Official: U.S. military ties remain strong with Poland
October 1, 2006
ARLINGTON, Va. — The U.S. military partnership with Poland is historic and strong, and suggestions that Warsaw is continually seeking money from Washington in exchange for putting bases on Polish soil is wrong, according to Deputy Defense Secretary Gordon England.
England, in a letter-to-the-editor published in Stars and Stripes Friday, reacted to a Sept. 22 story in Stripes. In the story, an unnamed U.S. defense official was quoted as telling the newspaper that the Pentagon has lost interest in establishing expeditionary bases in Poland.
The U.S.-Poland relationship is “not reducible to simple dollar figures or bottom lines,” England wrote.
“Rather, it is based on the fundamental values shared by the American and Polish people, literally over centuries.”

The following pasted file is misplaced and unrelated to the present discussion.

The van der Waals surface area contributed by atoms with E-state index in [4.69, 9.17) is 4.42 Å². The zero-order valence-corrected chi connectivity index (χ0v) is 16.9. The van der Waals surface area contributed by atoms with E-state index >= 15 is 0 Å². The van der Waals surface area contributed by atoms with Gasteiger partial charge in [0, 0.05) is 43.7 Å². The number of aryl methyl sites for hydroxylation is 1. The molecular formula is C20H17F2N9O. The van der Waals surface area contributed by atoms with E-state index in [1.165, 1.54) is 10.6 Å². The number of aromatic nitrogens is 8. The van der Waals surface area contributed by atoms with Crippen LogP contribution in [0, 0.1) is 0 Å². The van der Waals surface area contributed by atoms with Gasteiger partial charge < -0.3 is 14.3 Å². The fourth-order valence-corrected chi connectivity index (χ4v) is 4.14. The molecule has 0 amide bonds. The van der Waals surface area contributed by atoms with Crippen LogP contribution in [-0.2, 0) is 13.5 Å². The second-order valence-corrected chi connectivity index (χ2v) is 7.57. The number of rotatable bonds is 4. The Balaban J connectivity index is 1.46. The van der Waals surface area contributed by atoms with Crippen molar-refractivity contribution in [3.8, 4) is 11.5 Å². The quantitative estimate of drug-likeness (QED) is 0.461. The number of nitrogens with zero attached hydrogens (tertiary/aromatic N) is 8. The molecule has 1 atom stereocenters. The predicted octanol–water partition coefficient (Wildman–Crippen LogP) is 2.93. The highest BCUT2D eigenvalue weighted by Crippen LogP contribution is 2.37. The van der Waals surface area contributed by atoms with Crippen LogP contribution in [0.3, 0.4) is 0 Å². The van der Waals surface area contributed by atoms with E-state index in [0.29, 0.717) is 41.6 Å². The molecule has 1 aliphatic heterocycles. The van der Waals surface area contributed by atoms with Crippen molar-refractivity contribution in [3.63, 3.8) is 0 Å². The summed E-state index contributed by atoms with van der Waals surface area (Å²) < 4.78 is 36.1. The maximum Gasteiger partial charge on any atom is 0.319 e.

In his letter, England noted in particular Poland’s contribution to the fight in Afghanistan, where Warsaw currently has about 100 troops.
Earlier this month, Poland was the first NATO country to respond to the alliance’s supreme allied commander, U.S. Marine Gen. James Jones, when he called for more troops to help fight a resurgent Taliban. It did so by agreeing to send an additional 1,000 Polish soldiers, beginning in January.
After Great Britain, Poland also has been among the most enthusiastic supporters of the Bush administration’s “coalition of the willing,” in Iraq, with 2,500 troops in Iraq at its peak, a Pentagon spokesman, Navy Lt. Cmdr. Joe Carpenter told Stripes Friday.
Poland currently has some 900 troops commanding a multinational division south of Baghdad.
“Their sacrifices are appreciated in the context of the global war on terror,” Carpenter said.